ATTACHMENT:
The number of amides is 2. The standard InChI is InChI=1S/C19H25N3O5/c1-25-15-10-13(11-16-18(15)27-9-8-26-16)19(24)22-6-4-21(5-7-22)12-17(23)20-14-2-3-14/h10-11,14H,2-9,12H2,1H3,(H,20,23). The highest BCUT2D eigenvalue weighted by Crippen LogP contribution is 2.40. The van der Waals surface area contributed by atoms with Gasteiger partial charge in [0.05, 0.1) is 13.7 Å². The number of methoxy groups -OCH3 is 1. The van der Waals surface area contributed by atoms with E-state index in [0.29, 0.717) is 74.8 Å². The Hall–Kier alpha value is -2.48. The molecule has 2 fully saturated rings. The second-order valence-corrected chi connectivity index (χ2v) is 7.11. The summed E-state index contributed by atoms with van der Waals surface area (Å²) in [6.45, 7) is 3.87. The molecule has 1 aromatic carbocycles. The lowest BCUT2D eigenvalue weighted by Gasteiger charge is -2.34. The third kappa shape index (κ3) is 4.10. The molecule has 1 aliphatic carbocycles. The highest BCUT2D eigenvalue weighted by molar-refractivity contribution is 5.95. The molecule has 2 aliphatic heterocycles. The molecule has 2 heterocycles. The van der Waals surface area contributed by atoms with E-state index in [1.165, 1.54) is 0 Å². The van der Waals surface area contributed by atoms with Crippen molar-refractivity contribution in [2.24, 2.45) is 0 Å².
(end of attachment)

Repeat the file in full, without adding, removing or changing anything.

The number of amides is 2. The standard InChI is InChI=1S/C19H25N3O5/c1-25-15-10-13(11-16-18(15)27-9-8-26-16)19(24)22-6-4-21(5-7-22)12-17(23)20-14-2-3-14/h10-11,14H,2-9,12H2,1H3,(H,20,23). The highest BCUT2D eigenvalue weighted by Crippen LogP contribution is 2.40. The van der Waals surface area contributed by atoms with Gasteiger partial charge in [0.05, 0.1) is 13.7 Å². The number of methoxy groups -OCH3 is 1. The van der Waals surface area contributed by atoms with E-state index in [0.29, 0.717) is 74.8 Å². The Hall–Kier alpha value is -2.48. The molecule has 2 fully saturated rings. The second-order valence-corrected chi connectivity index (χ2v) is 7.11. The summed E-state index contributed by atoms with van der Waals surface area (Å²) in [6.45, 7) is 3.87. The molecule has 1 aromatic carbocycles. The lowest BCUT2D eigenvalue weighted by Gasteiger charge is -2.34. The third kappa shape index (κ3) is 4.10. The molecule has 1 aliphatic carbocycles. The highest BCUT2D eigenvalue weighted by molar-refractivity contribution is 5.95. The molecule has 2 aliphatic heterocycles. The molecule has 2 heterocycles. The van der Waals surface area contributed by atoms with E-state index in [1.165, 1.54) is 0 Å². The van der Waals surface area contributed by atoms with Crippen molar-refractivity contribution in [2.24, 2.45) is 0 Å².